How to Start a Crafts Business

Your friends and family have probably received your crafted products as gifts or they've seen your talents and have said "You could sell this stuff!" As you already know, it isn't easy. But you've just taken the first and most important step - you asked for help.

Craft baskets


1. Get the proper permits.

You are going to need a business license. Visit your city's web site or go to your city office and obtain the criteria package and application for a business license. A basic business license is generally very inexpensive. Each year, at the anniversary of your business license renewal time, your city may require a report from you that will determine the renewal fee.

Depending on the types of products you make, your city may require a fire permit. This may lead to an inspection of your home and the area of your home in which you work.

Resale license or Use permit. If you live in a state that collects sales tax, and you intend to sell your products to the general public, you will need a Seller's Permit or Resale License. Visit your state's web site or call your State Board of Equalization for an application. There is usually no fee for a resale license; however, (depending on your state's guidelines) you will be required to submit quarterly and annual reports that will determine the payment you will make to the state.

2. Set up your purchasing. Establish a business relationship with manufacturers and/or wholesale dealers and distributors of the raw materials you use (fabrics, yarns, paints, floral products, canvas, hand tools or power tools, baskets, new or used widgets, etc.). Buying direct from manufacturers and wholesale dealers requires a business license and a sales permit.

(Where do you find these businesses? Google will become your best business partner. Simply type in what you're looking for: such as – Wholesale Crafting materials, or Silk Flower distributors, or Textile Manufacturers, etc. There are thousands of them out there.)

3. Start proper bookkeeping.

Are you going to do this yourself? If so, good for you! If you are familiar with keeping books (even at a minimal level) invest in basic bookkeeping software that you can rely upon to provide the information you want and need. Select a product that will monitor not only your sales and the bank balance, but your costs and inventory status, too. (Consult with your tax preparer for a product that is best suited for your needs.)

If you're not so good at bookkeeping or you just don't want to do this, the best investment you can make for your business is a good bookkeeper. Set up an "Informational Interview" with your personal tax preparer or CPA for guidance on finding a good bookkeeper (he/she might offer this service himself/herself).

Take a basic bookkeeping class. Even if you opt to have your CPA or tax preparer handle the books for you, you will want and need to have some understanding of your financial position. Check with your local community college or adult education center for a class schedule. (And, yes, there is a book distributed by Wiley Publishing "Bookkeeping for Dummies" by Lita Epstein. Look for it online or at an office supply store.)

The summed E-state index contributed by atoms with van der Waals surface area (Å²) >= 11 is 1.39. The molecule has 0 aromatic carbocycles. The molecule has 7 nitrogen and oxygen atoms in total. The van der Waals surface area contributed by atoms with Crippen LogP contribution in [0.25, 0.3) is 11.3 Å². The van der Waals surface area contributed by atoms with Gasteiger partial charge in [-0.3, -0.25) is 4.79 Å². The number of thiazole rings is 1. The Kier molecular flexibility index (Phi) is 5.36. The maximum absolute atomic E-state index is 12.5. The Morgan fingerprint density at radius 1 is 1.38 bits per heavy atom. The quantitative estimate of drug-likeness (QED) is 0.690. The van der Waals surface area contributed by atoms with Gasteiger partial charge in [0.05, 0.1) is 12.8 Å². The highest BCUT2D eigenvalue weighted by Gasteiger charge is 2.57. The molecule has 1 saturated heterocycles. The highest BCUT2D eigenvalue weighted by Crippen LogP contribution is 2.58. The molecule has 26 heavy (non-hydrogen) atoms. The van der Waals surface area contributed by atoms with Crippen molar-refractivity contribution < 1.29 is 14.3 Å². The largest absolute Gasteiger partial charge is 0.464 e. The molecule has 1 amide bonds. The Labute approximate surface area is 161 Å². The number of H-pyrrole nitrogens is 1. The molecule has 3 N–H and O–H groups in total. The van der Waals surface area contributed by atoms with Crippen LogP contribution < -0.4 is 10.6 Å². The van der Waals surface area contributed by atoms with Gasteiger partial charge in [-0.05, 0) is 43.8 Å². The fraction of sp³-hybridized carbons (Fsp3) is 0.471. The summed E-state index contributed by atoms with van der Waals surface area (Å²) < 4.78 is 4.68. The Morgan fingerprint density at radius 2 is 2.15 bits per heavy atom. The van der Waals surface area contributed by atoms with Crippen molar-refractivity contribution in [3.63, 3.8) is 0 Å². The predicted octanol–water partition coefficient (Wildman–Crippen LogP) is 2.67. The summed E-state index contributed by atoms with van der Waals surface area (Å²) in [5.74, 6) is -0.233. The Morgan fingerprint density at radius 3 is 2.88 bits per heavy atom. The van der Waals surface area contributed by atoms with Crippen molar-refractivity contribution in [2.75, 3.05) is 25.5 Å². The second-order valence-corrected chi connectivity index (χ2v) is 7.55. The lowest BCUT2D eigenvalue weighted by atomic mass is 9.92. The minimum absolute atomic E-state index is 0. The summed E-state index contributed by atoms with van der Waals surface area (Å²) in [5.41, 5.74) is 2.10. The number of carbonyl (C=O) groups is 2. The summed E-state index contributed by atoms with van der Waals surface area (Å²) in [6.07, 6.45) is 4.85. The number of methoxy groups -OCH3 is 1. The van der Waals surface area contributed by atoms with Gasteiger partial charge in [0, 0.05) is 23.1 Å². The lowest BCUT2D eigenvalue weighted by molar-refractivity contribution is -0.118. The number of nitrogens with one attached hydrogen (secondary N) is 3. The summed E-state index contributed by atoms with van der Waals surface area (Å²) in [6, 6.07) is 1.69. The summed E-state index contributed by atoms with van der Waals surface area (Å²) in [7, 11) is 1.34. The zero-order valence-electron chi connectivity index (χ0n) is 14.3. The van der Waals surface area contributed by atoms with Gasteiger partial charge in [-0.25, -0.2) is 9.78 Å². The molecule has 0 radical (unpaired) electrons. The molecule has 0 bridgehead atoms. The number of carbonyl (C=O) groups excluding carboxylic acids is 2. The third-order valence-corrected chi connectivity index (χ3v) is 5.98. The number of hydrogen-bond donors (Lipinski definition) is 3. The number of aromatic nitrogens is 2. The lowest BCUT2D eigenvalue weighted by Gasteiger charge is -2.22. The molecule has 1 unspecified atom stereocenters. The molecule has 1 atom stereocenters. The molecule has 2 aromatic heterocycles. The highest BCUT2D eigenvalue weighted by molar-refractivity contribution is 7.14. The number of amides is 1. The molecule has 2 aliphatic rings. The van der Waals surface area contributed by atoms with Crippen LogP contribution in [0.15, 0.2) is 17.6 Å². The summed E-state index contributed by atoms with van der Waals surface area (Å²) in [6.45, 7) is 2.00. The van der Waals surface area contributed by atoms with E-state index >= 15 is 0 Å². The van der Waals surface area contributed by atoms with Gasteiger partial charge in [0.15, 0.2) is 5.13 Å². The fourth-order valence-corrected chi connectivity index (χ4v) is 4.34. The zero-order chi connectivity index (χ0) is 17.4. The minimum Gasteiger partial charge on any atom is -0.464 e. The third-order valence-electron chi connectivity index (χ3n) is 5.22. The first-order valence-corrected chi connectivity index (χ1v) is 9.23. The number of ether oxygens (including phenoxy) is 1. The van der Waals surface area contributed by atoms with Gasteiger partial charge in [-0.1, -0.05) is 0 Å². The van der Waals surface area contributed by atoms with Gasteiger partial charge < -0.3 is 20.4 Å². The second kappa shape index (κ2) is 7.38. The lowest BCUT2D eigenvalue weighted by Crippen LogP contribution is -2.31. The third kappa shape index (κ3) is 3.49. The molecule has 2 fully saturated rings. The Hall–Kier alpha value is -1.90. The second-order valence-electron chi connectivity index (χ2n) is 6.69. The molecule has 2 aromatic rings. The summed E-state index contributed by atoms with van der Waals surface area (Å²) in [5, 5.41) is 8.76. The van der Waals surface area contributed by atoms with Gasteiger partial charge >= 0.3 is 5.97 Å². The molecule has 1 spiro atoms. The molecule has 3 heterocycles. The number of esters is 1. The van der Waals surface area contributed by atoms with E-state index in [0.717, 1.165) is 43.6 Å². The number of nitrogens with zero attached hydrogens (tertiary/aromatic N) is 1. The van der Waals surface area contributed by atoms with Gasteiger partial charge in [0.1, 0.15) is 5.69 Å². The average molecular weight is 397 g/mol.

4. Don't quit your day job. If you are already in the work force, stay there. Until you have solid income that you can depend on from your crafting, don't bite the hand that feeds you. If you are fortunate to have a financial reserve or a source of funds that will sustain your living expenses and allow you to lay out money for materials and craft-related expenses until you have an inventory base, congratulations! You are among a very small group.

5. Give yourself some room. Do you have work space in your home or garage where you can work uninterrupted and your crafting work will not take over your entire home? Segregate your work area from your living space. If you are truly going to make crafting your "business," maintain your personal life, then "go to work" as you would if you were going outside your home. Take lunch. Take breaks.

6. Build your inventory. Whether you plan to sell your crafted creations out of your home, online, at craft fairs, community farmer's markets or at a yard sale, you need enough inventory stock to attract customers. Do you plan to consign your items? Meet with a retailer that accepts consignment items. Present samples of your craft item(s). The retailer might accept one piece or a dozen. Be prepared to fill the order.

7. Network, network, network. Join an existing crafter's group or club, or start your own. There are literally thousands and thousands of people just like us who would love to exchange ideas, share a customer base, band together in your own community to have a craft fair of your own. Does your local craft retailer have a bulletin board? Look for crafting groups you might join, or post your own note inviting crafters to form a club with your similar interests. Attend a few Chamber of Commerce breakfasts or luncheons or mixers. Watch for artists' and crafters' forums in your city. Become visible.


Determine if you have storage space for your inventory, materials and completed items. If not, consider renting extra space.

Things You'll Need

A must read by Barbara Brabec:

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